Should you choose a home reversion plan, the company you take out the plan with will own part or all of your home, which means you are no longer the property owner.
Finally, you may find that having the extra money could reduce your access to means-tested benefits and could result in higher care costs should you require home help funded (in part or full) by your local council.
Do I need a solicitor for equity release?
When pursuing equity release, you will need independent legal advice. This can be provided by specialist equity release solicitors and is a requirement of the equity release process.
You can discuss your best options about instructing a legal professional with your financial adviser at the beginning of the equity release process.
At Elite Law Solicitors, our experienced team of equity release solicitors regularly represent homeowners taking out Lifetime Mortgages. We are familiar with lenders’ usual requirements, so can identify any possible issues early on in the transaction.
How you choose an equity release solicitor will depend on several factors. If you have an existing connection to a solicitor, you should check with a financial adviser whether they are, or have to be, on the panel of the equity release lender.
They will research and advise you whether your nominated solicitor is on their panel and meets their specific requirements. If not, they will be able to advise you as to which equity release solicitors are on their panel. It is, however, at your discretion which solicitor you choose to deal with the equity release process.
What does a solicitor do during the equity release process?
Equity release solicitors are familiar with the process and can foresee any potential pitfalls or ways in which the process may be slowed down, ensuring that your equity release is as fast and beneficial to you as possible.
When you instruct a solicitor to deal with the equity release process you will be required to sign certain declarations confirming that:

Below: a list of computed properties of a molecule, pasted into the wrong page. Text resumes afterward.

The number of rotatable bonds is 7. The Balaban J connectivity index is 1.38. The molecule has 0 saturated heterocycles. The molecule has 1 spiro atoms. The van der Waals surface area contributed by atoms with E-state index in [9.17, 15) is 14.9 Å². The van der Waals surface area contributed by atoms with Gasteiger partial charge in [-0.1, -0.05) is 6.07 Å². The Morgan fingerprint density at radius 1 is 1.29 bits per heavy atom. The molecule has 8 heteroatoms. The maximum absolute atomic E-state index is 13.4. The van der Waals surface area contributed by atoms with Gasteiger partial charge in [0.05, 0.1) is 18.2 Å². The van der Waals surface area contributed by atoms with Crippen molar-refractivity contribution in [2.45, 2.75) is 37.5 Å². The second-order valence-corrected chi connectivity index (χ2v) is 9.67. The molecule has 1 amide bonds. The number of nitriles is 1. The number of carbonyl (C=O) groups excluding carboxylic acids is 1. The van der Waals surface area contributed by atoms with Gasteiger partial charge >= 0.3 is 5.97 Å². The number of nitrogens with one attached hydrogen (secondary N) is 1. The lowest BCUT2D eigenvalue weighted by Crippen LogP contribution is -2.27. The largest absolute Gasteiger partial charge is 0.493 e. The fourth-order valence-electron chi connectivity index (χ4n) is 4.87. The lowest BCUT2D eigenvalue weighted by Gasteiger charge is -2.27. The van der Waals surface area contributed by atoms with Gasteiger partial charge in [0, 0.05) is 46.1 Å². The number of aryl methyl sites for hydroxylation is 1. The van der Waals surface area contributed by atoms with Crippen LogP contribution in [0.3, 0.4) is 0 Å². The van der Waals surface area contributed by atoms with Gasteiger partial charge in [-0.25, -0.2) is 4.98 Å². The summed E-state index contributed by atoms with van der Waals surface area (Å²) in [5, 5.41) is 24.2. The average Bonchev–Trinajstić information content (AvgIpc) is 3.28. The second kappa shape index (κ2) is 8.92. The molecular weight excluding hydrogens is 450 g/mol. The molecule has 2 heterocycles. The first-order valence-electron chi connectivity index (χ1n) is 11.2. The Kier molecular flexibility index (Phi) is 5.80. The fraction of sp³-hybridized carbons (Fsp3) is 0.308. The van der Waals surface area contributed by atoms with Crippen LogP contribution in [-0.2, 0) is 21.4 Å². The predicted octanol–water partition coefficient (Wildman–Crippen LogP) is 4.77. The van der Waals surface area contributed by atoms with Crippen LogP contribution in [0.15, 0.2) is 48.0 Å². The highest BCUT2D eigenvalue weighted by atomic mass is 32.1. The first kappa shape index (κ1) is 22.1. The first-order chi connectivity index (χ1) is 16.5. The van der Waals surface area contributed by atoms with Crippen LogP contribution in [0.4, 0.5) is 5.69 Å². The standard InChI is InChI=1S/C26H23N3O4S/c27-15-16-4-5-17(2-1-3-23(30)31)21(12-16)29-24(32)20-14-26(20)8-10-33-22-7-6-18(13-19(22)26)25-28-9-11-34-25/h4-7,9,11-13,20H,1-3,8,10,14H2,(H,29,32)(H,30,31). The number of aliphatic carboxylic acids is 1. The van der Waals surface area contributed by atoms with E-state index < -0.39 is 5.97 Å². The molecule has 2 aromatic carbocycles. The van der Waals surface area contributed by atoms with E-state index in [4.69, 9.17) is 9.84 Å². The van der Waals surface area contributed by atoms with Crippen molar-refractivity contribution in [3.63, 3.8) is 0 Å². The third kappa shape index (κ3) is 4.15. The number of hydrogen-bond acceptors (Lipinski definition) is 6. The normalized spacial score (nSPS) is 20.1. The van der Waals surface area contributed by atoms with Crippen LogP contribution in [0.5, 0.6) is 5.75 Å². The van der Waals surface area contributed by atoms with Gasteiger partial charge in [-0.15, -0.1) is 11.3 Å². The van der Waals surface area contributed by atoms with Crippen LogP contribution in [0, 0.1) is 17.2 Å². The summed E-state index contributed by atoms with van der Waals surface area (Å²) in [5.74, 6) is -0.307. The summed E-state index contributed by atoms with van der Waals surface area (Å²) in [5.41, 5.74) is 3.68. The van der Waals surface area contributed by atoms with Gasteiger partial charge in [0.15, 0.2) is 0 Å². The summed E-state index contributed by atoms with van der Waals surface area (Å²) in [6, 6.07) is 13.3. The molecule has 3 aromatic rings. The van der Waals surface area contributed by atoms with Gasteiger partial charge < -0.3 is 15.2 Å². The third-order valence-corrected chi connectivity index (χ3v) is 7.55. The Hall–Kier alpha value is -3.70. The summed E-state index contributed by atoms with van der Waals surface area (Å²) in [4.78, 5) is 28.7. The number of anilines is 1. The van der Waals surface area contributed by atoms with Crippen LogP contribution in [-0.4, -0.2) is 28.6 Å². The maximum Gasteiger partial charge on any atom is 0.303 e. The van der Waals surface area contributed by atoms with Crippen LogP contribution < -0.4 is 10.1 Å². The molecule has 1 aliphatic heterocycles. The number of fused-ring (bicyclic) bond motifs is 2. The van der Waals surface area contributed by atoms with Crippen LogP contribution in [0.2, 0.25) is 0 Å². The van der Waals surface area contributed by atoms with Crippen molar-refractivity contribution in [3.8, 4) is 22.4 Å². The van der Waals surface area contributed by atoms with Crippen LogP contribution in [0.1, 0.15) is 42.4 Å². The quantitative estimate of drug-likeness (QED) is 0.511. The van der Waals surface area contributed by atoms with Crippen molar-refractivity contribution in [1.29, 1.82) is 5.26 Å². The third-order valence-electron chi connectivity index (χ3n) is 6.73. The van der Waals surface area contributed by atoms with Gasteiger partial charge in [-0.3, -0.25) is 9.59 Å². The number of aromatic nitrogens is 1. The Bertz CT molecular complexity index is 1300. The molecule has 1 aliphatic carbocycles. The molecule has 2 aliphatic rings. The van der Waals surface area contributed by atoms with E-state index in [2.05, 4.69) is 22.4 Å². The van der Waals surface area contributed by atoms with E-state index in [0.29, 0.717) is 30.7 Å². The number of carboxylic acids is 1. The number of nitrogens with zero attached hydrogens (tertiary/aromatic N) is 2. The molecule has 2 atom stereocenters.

You understand the implications of taking out the equity release; and
You will continue to insure and maintain your property and submit all the documents required by the lender to the lender’s solicitors to enable the funds to be released.
How long does equity release take?
Equity release will usually take around two months to complete, however, this is based on a straightforward process. If your personal circumstances are more complicated, this could take considerably longer, stretching out into several months.
If the title to your property is not in order, or if it is still unregistered land, the procedures could take a little longer.
Once the loan offer is made the lender will usually require you to complete the equity release before a certain number of days, usually around 50. If the mortgage offer expires before the process is completed, the lender may issue a new mortgage offer with the help of your broker if you still fit into their lending criteria; however, some of the conditions, such as the interest rates payable, may change.
How much do equity release solicitors charge?
Equity release solicitors will charge advice fees during the equity release process. They may charge their fees based on the total amount of your loan, charging a percentage amount of between 1.5% and 2%. You should bear this in mind when consulting with equity release solicitors on larger loans.
At Elite Law Solicitors, we favour quoting fixed fees, which will only change if the requirements of the lender change through the process or if due to unforeseen circumstances the process is taking longer than expected.
At Elite Law Solicitors, we have a specialist team of equity release solicitors who regularly act for homeowners taking out Lifetime Mortgages.
We are familiar with lenders’ usual requirements, so can pre-empt any possible issues early on in the transaction. This helps to avoid any delays or difficulties further down the line.
The legal process always involves a face-to-face or virtual meeting between the lawyer and the homeowners. The purpose of this meeting is for the lawyer to advise you on the legal process, and to witness signatures to the security documentation. We are always willing to meet homeowners either at a convenient office location, or at their home.
Our expert equity release solicitors can deal with the legal aspect of the equity release process in an efficient and professional manner. We are independently regulated by the Solicitors Regulation Authority and our accreditation through the Law Society’s Conveyancing Quality Scheme attests to our skill and expertise in this area of law.
Once you make an initial enquiry, one of our experienced equity release solicitors will arrange an initial consultation with you, free of charge, to explain the legal process to you.
Once we understand your circumstances better, we can provide you with a clearer understanding of how we can help you. We will also provide you with a price quotation and a choice of funding methods at the outset.
“I had previously instructed Harry to act for me in a financial matter when he was at a different firm, and he did such a good job I managed to track him down at Elite Law when I needed to use his services again. I’m happy to say it was worth the effort. He and his team were exceptional – both superbly efficient, and able to make a potentially overwhelming piece of legal work easy to understand for me as a layman. I have no hesitation in recommending him or instructing him again. Excellent job!”